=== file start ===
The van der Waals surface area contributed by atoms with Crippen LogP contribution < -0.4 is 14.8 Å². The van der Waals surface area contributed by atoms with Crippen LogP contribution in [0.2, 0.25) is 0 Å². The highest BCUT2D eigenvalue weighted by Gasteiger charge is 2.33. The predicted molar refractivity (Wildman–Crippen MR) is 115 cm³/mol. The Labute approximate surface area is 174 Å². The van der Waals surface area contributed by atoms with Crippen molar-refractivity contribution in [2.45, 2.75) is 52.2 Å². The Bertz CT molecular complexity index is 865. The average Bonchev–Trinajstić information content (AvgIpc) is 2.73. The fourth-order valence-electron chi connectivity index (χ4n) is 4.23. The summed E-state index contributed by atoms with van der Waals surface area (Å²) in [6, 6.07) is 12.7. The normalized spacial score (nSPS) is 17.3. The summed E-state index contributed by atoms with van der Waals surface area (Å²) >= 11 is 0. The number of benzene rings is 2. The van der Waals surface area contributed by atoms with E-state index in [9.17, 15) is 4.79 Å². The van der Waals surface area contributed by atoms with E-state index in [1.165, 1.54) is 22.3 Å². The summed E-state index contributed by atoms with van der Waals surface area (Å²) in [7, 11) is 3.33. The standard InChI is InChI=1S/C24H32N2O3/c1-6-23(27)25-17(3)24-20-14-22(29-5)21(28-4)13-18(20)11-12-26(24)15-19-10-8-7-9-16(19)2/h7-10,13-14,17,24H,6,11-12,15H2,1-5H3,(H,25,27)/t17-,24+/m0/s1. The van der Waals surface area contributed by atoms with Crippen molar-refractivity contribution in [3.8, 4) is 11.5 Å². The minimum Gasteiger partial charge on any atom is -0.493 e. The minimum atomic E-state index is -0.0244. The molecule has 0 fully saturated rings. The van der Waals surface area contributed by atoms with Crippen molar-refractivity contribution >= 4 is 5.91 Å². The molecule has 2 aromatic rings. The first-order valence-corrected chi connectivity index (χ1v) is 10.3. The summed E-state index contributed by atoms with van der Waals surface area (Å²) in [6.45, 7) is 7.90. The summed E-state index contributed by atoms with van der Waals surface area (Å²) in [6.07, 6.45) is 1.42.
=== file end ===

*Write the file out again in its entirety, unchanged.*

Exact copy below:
The van der Waals surface area contributed by atoms with Crippen LogP contribution < -0.4 is 14.8 Å². The van der Waals surface area contributed by atoms with Crippen LogP contribution in [0.2, 0.25) is 0 Å². The highest BCUT2D eigenvalue weighted by Gasteiger charge is 2.33. The predicted molar refractivity (Wildman–Crippen MR) is 115 cm³/mol. The Labute approximate surface area is 174 Å². The van der Waals surface area contributed by atoms with Crippen molar-refractivity contribution in [2.45, 2.75) is 52.2 Å². The Bertz CT molecular complexity index is 865. The average Bonchev–Trinajstić information content (AvgIpc) is 2.73. The fourth-order valence-electron chi connectivity index (χ4n) is 4.23. The summed E-state index contributed by atoms with van der Waals surface area (Å²) in [6, 6.07) is 12.7. The normalized spacial score (nSPS) is 17.3. The summed E-state index contributed by atoms with van der Waals surface area (Å²) >= 11 is 0. The number of benzene rings is 2. The van der Waals surface area contributed by atoms with E-state index in [9.17, 15) is 4.79 Å². The van der Waals surface area contributed by atoms with E-state index in [1.165, 1.54) is 22.3 Å². The summed E-state index contributed by atoms with van der Waals surface area (Å²) in [7, 11) is 3.33. The standard InChI is InChI=1S/C24H32N2O3/c1-6-23(27)25-17(3)24-20-14-22(29-5)21(28-4)13-18(20)11-12-26(24)15-19-10-8-7-9-16(19)2/h7-10,13-14,17,24H,6,11-12,15H2,1-5H3,(H,25,27)/t17-,24+/m0/s1. The van der Waals surface area contributed by atoms with Crippen molar-refractivity contribution in [3.8, 4) is 11.5 Å². The minimum Gasteiger partial charge on any atom is -0.493 e. The minimum atomic E-state index is -0.0244. The molecule has 0 fully saturated rings. The van der Waals surface area contributed by atoms with Crippen molar-refractivity contribution >= 4 is 5.91 Å². The molecule has 2 aromatic rings. The first-order valence-corrected chi connectivity index (χ1v) is 10.3. The summed E-state index contributed by atoms with van der Waals surface area (Å²) in [6.45, 7) is 7.90. The summed E-state index contributed by atoms with van der Waals surface area (Å²) in [6.07, 6.45) is 1.42.